Born to the Lemhi tribe of Shoshone Indians in present-day Idaho in about 1788, Sacagawea would grow up to be a near-legendary figure for her indispensable role on the Lewis and Clark Expedition. The daughter of Shoshone chief, she was kidnapped after a battle with Hidatsa Indians that resulted in the deaths of four Shoshone warriors, as well as several women and children. She was only about ten years old. Taken back to the Hidatsa village located near present-day Washburn, North Dakota, she quickly became assimilated to the Hidatsa culture and learned to speak their language.
Some time later, Sacagawea was sold to Toussaint Charbonneau, a French Canadian trapper, as his wife. In the winter of 1804, the Lewis and Clark Expedition were encamped near several Hidatsa villages where they built Fort Mandan.
While there, they interviewed several trappers who could assist as guides and interpreters. They quickly hired Charbonneau as an interpreter when they discovered his wife spoke the Shoshone language, knowing they would need the help of the Shoshone tribes at the headwaters of the Missouri River.
By the time Charbonneau and his wife joined the expedition at Fort Mandan, Sacagawea was pregnant. The expedition welcomed her, for her language skills, with William Clark noting in his journal, “A woman with a party of men is a token of peace.”
Soon after joining the expedition, Sacagawea gave birth to her first child in February of 1805, a son named Jean Baptiste Charbonneau. He was soon nicknamed “Pompey” by Clark. Carrying the baby on a cradleboard on her back, the “Corps of Discovery” headed up the Missouri River in April, 1805. The following month, Sacagawea rescued several items that had fallen out of a capsized boat, including Lewis’ and Clarks’ journals. The Corps Commanders were so pleased that they named the Sacagawea River in her honor.
Once the expedition reached Idaho, they were eager to find the Shoshone to trade with them for horses to carry supplies as they continued their journey over the mountains. In this effort Sacagawea would prove invaluable. Recognizing several landmarks Sacagawea was able to lead them to the Shoshone and once found in August, 1805, helped in translations with her people. To her surprise, when the expedition located the tribe, Sacagawea found the band was led by her older brother, Cameahwait, who had become chief after their father’s death. The reunion helped in smoothing the way for the expedition and gaining the valuable horses they desperately needed.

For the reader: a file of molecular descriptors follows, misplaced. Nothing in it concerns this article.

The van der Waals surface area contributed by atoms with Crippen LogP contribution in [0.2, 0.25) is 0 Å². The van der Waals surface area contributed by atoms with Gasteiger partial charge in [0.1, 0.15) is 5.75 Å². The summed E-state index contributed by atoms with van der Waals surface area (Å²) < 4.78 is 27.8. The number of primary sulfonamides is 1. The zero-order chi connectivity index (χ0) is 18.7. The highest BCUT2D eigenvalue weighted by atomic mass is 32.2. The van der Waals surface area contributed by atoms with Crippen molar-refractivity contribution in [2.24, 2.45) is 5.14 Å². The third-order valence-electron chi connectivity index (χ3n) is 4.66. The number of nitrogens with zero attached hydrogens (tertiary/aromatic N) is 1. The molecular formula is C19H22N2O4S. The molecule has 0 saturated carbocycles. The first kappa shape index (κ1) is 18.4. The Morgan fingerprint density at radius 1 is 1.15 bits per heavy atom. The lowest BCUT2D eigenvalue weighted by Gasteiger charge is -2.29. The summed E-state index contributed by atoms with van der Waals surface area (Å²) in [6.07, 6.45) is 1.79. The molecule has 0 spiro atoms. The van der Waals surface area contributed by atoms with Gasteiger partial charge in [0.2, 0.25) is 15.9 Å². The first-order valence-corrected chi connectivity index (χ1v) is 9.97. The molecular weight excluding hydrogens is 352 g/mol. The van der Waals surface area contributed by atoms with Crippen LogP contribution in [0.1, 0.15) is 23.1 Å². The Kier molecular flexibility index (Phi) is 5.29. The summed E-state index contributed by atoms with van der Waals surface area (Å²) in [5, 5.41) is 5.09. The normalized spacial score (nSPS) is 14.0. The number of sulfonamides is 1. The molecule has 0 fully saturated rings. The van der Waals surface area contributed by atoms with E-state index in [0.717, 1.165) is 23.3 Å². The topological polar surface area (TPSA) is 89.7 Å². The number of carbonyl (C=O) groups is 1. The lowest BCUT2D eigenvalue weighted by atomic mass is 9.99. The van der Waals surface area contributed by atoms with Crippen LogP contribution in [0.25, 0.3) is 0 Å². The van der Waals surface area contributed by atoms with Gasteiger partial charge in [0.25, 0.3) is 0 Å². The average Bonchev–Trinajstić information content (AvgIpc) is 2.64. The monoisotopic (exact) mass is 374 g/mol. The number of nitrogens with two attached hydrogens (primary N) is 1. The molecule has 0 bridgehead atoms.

Later, Sacagawea would continue on with the expedition all the way to the Pacific Ocean. In 1806, the expedition began their trek back eastward, where once again, Sacagawea was invaluable guide. Clark praised her as his “pilot” as she recalled the trails from her childhood, one of which would later become known as Bozeman Pass, Montana. The expedition returned to the Hidatsa-Mandan villages in August, 1806, where Charbonneau and Sacagawea parted with Lewis and Clark and spent the next three years living among the among the Hidatsa. For his efforts,Charbonneau was paid $500.33 and 320 acres of land.
In 1809 Charbonneau, Sacagawea and their son, Jean Baptiste, traveled to St. Louis, Missouri, at the invitation of William Clark, who had grown fond of the young Pompey and hoped to entice Charbonneau to settle there.
However, Charbonneau and Sacagawea soon left St. Louis, leaving their son, Jean Baptiste, in Clark’s care. The boy was enrolled in the St. Louis Academy boarding school. Sometime around 1811, Sacagawea gave birth to a daughter, Lizette. Two years later, history records that Sacagawea died on December 22, 1812 at Fort Manuel, a Missouri Fur Company trading post in present-day South Dakota, of a disease called “putrid fever.” She was only about 24 years-old.
However, oral traditions of the Eastern Shoshone, say that Sacagawea rejoined the Shoshone people in 1871 on their Wind River reservation in Wyoming where she was known as Porivo or Lost Woman. After living a long life, she died at nearly 100 years of age in 1884 and was buried in what is now called Sacajawea Cemetery near Fort Washakie, Wyoming.
But, in August, 1813, William Clark was known to have legally adopted Sacagawea’s two children, Jean Baptiste and Lizette. Jean Baptiste Charbonneau lived a long and adventurous life, traveling to Europe and later becoming a guide with John Fremont and other mountain men. He died in 1866 at age 61 on the trail to a gold strike in Montana. It is not believed that Lizette survived childhood, as there is no later record of her among Clark’s papers.
In the meantime, Toussaint Charbonneau continued his life as a mountain man, working for the American Fur Company and accompanying Prince Maximillian’s expedition in 1833. Over the years he had at least five different Indian wives. He died at Fort Mandan in 1843.